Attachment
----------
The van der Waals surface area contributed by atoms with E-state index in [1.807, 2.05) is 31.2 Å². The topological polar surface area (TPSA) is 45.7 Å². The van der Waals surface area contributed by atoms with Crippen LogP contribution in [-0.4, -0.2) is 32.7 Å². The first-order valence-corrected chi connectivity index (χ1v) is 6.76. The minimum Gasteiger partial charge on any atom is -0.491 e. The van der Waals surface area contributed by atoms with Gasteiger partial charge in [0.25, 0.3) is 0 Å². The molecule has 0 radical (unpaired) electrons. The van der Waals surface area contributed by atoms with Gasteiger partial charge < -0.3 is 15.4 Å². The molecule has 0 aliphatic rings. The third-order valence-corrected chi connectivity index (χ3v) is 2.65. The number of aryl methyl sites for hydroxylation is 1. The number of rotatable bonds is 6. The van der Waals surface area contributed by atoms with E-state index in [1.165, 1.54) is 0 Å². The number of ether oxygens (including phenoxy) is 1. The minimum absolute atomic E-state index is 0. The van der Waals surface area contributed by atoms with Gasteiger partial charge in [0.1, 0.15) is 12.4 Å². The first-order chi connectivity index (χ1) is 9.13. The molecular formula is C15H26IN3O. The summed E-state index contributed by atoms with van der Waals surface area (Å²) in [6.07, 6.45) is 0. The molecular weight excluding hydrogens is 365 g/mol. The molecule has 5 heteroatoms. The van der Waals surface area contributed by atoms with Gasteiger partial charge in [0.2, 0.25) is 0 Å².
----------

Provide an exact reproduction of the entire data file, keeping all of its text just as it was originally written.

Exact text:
The van der Waals surface area contributed by atoms with E-state index in [1.807, 2.05) is 31.2 Å². The topological polar surface area (TPSA) is 45.7 Å². The van der Waals surface area contributed by atoms with Crippen LogP contribution in [-0.4, -0.2) is 32.7 Å². The first-order valence-corrected chi connectivity index (χ1v) is 6.76. The minimum Gasteiger partial charge on any atom is -0.491 e. The van der Waals surface area contributed by atoms with Gasteiger partial charge in [0.25, 0.3) is 0 Å². The molecule has 0 radical (unpaired) electrons. The van der Waals surface area contributed by atoms with Gasteiger partial charge < -0.3 is 15.4 Å². The molecule has 0 aliphatic rings. The third-order valence-corrected chi connectivity index (χ3v) is 2.65. The number of aryl methyl sites for hydroxylation is 1. The number of rotatable bonds is 6. The van der Waals surface area contributed by atoms with E-state index in [1.165, 1.54) is 0 Å². The number of ether oxygens (including phenoxy) is 1. The minimum absolute atomic E-state index is 0. The van der Waals surface area contributed by atoms with Gasteiger partial charge in [0.1, 0.15) is 12.4 Å². The first-order chi connectivity index (χ1) is 9.13. The molecular formula is C15H26IN3O. The summed E-state index contributed by atoms with van der Waals surface area (Å²) in [6.07, 6.45) is 0. The molecular weight excluding hydrogens is 365 g/mol. The molecule has 5 heteroatoms. The van der Waals surface area contributed by atoms with Gasteiger partial charge in [0.2, 0.25) is 0 Å².